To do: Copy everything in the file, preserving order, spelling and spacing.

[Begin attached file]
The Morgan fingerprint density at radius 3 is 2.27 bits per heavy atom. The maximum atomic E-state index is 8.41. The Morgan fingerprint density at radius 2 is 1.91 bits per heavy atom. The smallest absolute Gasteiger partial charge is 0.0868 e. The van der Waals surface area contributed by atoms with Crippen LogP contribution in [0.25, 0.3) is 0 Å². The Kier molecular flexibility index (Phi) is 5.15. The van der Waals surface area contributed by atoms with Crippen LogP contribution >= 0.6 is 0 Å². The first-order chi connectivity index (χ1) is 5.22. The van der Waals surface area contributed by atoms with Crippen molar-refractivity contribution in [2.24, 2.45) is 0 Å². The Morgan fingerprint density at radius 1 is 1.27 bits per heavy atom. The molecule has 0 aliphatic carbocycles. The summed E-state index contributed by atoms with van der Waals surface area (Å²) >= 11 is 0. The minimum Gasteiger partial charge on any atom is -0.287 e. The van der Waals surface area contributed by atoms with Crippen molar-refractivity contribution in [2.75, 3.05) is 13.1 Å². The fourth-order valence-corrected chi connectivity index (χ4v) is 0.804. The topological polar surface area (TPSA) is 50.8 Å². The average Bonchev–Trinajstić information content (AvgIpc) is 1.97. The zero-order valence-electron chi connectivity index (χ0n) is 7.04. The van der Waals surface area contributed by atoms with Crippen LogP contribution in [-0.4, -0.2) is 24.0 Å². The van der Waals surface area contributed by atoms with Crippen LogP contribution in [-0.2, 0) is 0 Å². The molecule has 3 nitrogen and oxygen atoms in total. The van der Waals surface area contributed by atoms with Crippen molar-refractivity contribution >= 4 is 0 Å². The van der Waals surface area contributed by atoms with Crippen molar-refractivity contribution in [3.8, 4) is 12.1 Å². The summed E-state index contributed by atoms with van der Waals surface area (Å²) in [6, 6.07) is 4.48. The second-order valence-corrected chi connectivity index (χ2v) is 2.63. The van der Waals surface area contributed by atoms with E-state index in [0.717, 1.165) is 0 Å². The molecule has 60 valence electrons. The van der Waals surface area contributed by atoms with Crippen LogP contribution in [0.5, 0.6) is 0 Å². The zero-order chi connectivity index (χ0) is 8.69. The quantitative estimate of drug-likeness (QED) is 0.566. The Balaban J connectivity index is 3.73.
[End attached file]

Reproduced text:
The Morgan fingerprint density at radius 3 is 2.27 bits per heavy atom. The maximum atomic E-state index is 8.41. The Morgan fingerprint density at radius 2 is 1.91 bits per heavy atom. The smallest absolute Gasteiger partial charge is 0.0868 e. The van der Waals surface area contributed by atoms with Crippen LogP contribution in [0.25, 0.3) is 0 Å². The Kier molecular flexibility index (Phi) is 5.15. The van der Waals surface area contributed by atoms with Crippen LogP contribution >= 0.6 is 0 Å². The first-order chi connectivity index (χ1) is 5.22. The van der Waals surface area contributed by atoms with Crippen molar-refractivity contribution in [2.24, 2.45) is 0 Å². The Morgan fingerprint density at radius 1 is 1.27 bits per heavy atom. The molecule has 0 aliphatic carbocycles. The summed E-state index contributed by atoms with van der Waals surface area (Å²) >= 11 is 0. The minimum Gasteiger partial charge on any atom is -0.287 e. The van der Waals surface area contributed by atoms with Crippen molar-refractivity contribution in [2.75, 3.05) is 13.1 Å². The fourth-order valence-corrected chi connectivity index (χ4v) is 0.804. The topological polar surface area (TPSA) is 50.8 Å². The average Bonchev–Trinajstić information content (AvgIpc) is 1.97. The zero-order valence-electron chi connectivity index (χ0n) is 7.04. The van der Waals surface area contributed by atoms with Crippen LogP contribution in [-0.4, -0.2) is 24.0 Å². The van der Waals surface area contributed by atoms with Crippen LogP contribution in [-0.2, 0) is 0 Å². The molecule has 3 nitrogen and oxygen atoms in total. The van der Waals surface area contributed by atoms with Crippen molar-refractivity contribution >= 4 is 0 Å². The van der Waals surface area contributed by atoms with Crippen molar-refractivity contribution in [3.8, 4) is 12.1 Å². The summed E-state index contributed by atoms with van der Waals surface area (Å²) in [6, 6.07) is 4.48. The second-order valence-corrected chi connectivity index (χ2v) is 2.63. The van der Waals surface area contributed by atoms with E-state index in [0.717, 1.165) is 0 Å². The molecule has 60 valence electrons. The van der Waals surface area contributed by atoms with Crippen LogP contribution in [0.5, 0.6) is 0 Å². The zero-order chi connectivity index (χ0) is 8.69. The quantitative estimate of drug-likeness (QED) is 0.566. The Balaban J connectivity index is 3.73.